What's a Wireless Ethernet Standard?

There Are Many "Standards" on the Wireless Side. What's Analogous to Wired Ethernet in Terms of Widespread Industrial Acceptance?

By Control Design Staff

We've added open connectivity to our machines via an Ethernet port on our industrial PC. Now, some of our customers are inquiring about wireless connectivity to pull some operating data from places that would be cost-prohibitive with a wired solution. There are many "standards" on the wireless side. What's analogous to wired Ethernet in terms of widespread industrial acceptance?

—from March '10 Control Design

Answers

802.11 Options
Most wireless installations follow 802.11 standard guidelines, which are broken down into individual segments, including 802.11a, 802.11b, 802.11g and soon to be 802.11n. Speed, or bandwidth, is the major difference associated with each standard.

When implementing a wireless system, first identify any wireless devices installed in the area. Also, the number of machines from which you will need to access or retrieve information may dictate which 802.11 standard is right for you. You may want to consider analogs to be Ethernet-wired to create a separate wireless segment or network.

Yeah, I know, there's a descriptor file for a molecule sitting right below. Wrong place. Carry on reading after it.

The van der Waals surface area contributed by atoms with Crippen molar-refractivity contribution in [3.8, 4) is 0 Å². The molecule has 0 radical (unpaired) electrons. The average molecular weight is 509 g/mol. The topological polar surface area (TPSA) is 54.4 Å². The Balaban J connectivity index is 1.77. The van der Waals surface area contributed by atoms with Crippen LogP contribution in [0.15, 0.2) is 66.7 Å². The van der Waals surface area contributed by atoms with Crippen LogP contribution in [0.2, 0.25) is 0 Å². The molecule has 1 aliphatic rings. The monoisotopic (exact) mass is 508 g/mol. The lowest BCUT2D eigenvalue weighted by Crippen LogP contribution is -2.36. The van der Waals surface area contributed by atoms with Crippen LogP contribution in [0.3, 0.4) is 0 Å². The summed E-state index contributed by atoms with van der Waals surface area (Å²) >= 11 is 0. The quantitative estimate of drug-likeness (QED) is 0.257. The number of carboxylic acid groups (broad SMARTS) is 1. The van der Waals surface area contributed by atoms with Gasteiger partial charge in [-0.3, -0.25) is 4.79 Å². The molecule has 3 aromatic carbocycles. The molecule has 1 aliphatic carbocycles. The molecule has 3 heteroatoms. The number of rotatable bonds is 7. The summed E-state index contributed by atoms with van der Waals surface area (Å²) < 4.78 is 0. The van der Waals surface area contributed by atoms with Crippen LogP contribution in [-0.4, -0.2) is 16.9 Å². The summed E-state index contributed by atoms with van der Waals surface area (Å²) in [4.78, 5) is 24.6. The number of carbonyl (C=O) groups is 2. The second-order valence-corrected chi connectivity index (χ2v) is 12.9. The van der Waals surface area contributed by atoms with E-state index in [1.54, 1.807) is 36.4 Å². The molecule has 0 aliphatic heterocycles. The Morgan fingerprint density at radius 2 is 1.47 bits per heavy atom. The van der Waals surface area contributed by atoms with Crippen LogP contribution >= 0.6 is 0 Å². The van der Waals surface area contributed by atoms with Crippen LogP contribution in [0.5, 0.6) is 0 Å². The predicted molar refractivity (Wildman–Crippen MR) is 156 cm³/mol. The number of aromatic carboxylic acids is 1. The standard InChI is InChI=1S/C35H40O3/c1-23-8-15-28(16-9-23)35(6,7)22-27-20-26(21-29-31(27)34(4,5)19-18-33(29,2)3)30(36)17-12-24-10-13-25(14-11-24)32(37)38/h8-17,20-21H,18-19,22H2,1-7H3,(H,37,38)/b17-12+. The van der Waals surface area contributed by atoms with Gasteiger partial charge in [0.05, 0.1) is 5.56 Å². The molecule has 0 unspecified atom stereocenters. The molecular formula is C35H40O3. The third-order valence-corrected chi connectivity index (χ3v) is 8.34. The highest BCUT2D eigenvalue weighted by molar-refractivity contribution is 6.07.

It also is imperative to establish a level of security that ensures only selected personnel have access to the machines over wireless. Data encryption should also be implemented to ensure secure communications.

Remember that distance from point to point also can be an issue. Also, since wireless is a shared medium, be sure to analyze how much data needs to extracted or sent to the machines.

Marty Jansons,
Network Consultant,
Siemens Industry

Cellular and Wi-Fi
Many companies are realizing that wireless solutions are more cost-effective than wired solutions and are easier to deploy, even in the most challenging locations.

Currently, most companies use two main types of wireless technologies: cellular and Wi-Fi. Cellular, being the most far-reaching and versatile of the two, is often deployed in extreme and harsh industrial environments.

Wi-Fi offers faster transfer speeds than cellular does, but it has a very limited range — usually only 150–300 ft, depending on the type of equipment, depending on the wireless-local-area-network (WLAN) protocol being used and depending on whether the solution is an indoor or outdoor deployment. Wi-Fi standards, as determined by the Institute of Electrical & Electronics Engineers (IEEE), include 802.11a, 802.11b, 802.11g and, the most powerful, 802.11n.